Stellantis CEO Carlos Tavares calls the pandemic, and its impacts on the auto industry, eye-opening.
COVID-19 ushered in crisis after crisis, most notable of which the semiconductor shortage that has tested the resilience of the supply chain, driven up vehicle prices and tightened dealer inventories. Through all this, demand skyrocketed.
“My order book is going through the roof. People want to buy cars. It’s amazing. It’s as if we have all discovered through the COVID crisis how important it is to protect our freedom of mobility. And … the best way to protect freedom of mobility is to have (a) car,” Tavares said, during a roundtable at the Conner Center.
Tavares highlighted the challenges he sees the industry facing.
He noted electric vehicles are where the industry will head, due to increased pressure from governments to end the sale of internal combustion engines. However, battery electric vehicles (BEV) cost 50% more to produce than cars with traditional engines, which he said raises questions of affordability. Tavares stressed that if the industry does not address BEV affordability, it won’t just transform, it will downsize as high prices push out the middle class.
“The question is: Where do we want to go as a society in terms of protecting or even promoting freedom of mobility? That’s a question which has to be addressed to the people we are supposed to vote for, right? We are just trying to keep our companies sustainable, competitive,” Tavares said.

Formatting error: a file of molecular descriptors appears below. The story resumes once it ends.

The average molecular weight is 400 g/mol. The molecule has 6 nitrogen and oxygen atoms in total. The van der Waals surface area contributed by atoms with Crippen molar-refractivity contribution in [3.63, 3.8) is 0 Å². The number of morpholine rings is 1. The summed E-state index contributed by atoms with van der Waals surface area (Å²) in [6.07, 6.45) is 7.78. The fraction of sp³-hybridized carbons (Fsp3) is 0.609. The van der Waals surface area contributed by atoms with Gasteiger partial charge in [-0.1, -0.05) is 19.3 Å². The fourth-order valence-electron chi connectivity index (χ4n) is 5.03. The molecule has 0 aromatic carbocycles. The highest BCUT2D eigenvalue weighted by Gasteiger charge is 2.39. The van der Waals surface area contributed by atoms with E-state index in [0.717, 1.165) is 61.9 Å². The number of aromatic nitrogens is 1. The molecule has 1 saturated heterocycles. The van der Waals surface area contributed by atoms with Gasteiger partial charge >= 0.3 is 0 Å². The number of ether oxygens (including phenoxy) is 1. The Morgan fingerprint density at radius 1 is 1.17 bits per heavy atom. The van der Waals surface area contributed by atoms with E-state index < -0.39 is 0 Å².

He said automaker efforts to be sustainable will include generating more money in other areas, like software. Tavares revealed Stellantis expects to raise about $22.6 billion in revenues by 2030 through “software-enabled products” and subscription services.
“We are indeed transforming Stellantis into a mobility tech company,” Tavares said.
The move should heighten investor interest in the company, he said, which is key for legacy automakers with smaller market valuations than electric vehicle companies like Tesla. Stellantis plans $34 billion in electrification and software developments through 2025, which Tavares hopes will attract investor interest.
He stressed Stellantis plans to unleash a lot more “value creation.” “The message today is this company is on the move,” he added.
Stellantis, which formed earlier this year from the merger of Fiat Chrysler Automobiles and Peugeot maker PSA group, also announced a partnership with iPhone-maker Foxconn to design “a family of purpose-built semiconductors.”
According to a Stellantis news release, the chips will cover 80% of the company’s semiconductor needs. The company did not release specifics on the partnership or state when chips will become available.
In May, Stellantis announced a joint venture with Foxconn to supply Stellantis vehicles with infotainment and connected vehicle features.